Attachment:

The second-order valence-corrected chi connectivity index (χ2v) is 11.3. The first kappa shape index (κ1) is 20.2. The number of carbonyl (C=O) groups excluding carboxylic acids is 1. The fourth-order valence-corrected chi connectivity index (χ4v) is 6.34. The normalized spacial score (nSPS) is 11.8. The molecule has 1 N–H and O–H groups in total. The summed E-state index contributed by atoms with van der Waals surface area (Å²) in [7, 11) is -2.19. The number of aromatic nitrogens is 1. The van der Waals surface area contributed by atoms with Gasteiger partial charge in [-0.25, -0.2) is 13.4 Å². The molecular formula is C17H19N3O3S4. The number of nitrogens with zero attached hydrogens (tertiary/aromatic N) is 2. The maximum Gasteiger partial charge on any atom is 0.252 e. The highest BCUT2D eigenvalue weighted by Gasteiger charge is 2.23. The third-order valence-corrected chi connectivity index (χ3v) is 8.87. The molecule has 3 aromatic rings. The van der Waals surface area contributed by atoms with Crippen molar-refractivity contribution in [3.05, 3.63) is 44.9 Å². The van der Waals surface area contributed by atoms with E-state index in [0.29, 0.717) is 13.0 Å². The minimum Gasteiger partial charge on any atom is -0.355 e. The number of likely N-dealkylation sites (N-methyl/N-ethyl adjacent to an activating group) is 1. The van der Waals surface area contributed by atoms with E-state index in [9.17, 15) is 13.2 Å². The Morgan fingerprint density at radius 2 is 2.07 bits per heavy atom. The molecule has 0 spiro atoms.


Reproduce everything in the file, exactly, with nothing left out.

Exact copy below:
The second-order valence-corrected chi connectivity index (χ2v) is 11.3. The first kappa shape index (κ1) is 20.2. The number of carbonyl (C=O) groups excluding carboxylic acids is 1. The fourth-order valence-corrected chi connectivity index (χ4v) is 6.34. The normalized spacial score (nSPS) is 11.8. The molecule has 1 N–H and O–H groups in total. The summed E-state index contributed by atoms with van der Waals surface area (Å²) in [7, 11) is -2.19. The number of aromatic nitrogens is 1. The van der Waals surface area contributed by atoms with Gasteiger partial charge in [-0.25, -0.2) is 13.4 Å². The molecular formula is C17H19N3O3S4. The number of nitrogens with zero attached hydrogens (tertiary/aromatic N) is 2. The maximum Gasteiger partial charge on any atom is 0.252 e. The highest BCUT2D eigenvalue weighted by Gasteiger charge is 2.23. The third-order valence-corrected chi connectivity index (χ3v) is 8.87. The molecule has 3 aromatic rings. The van der Waals surface area contributed by atoms with Crippen molar-refractivity contribution in [3.05, 3.63) is 44.9 Å². The van der Waals surface area contributed by atoms with E-state index in [0.29, 0.717) is 13.0 Å². The minimum Gasteiger partial charge on any atom is -0.355 e. The number of likely N-dealkylation sites (N-methyl/N-ethyl adjacent to an activating group) is 1. The van der Waals surface area contributed by atoms with E-state index in [9.17, 15) is 13.2 Å². The Morgan fingerprint density at radius 2 is 2.07 bits per heavy atom. The molecule has 0 spiro atoms.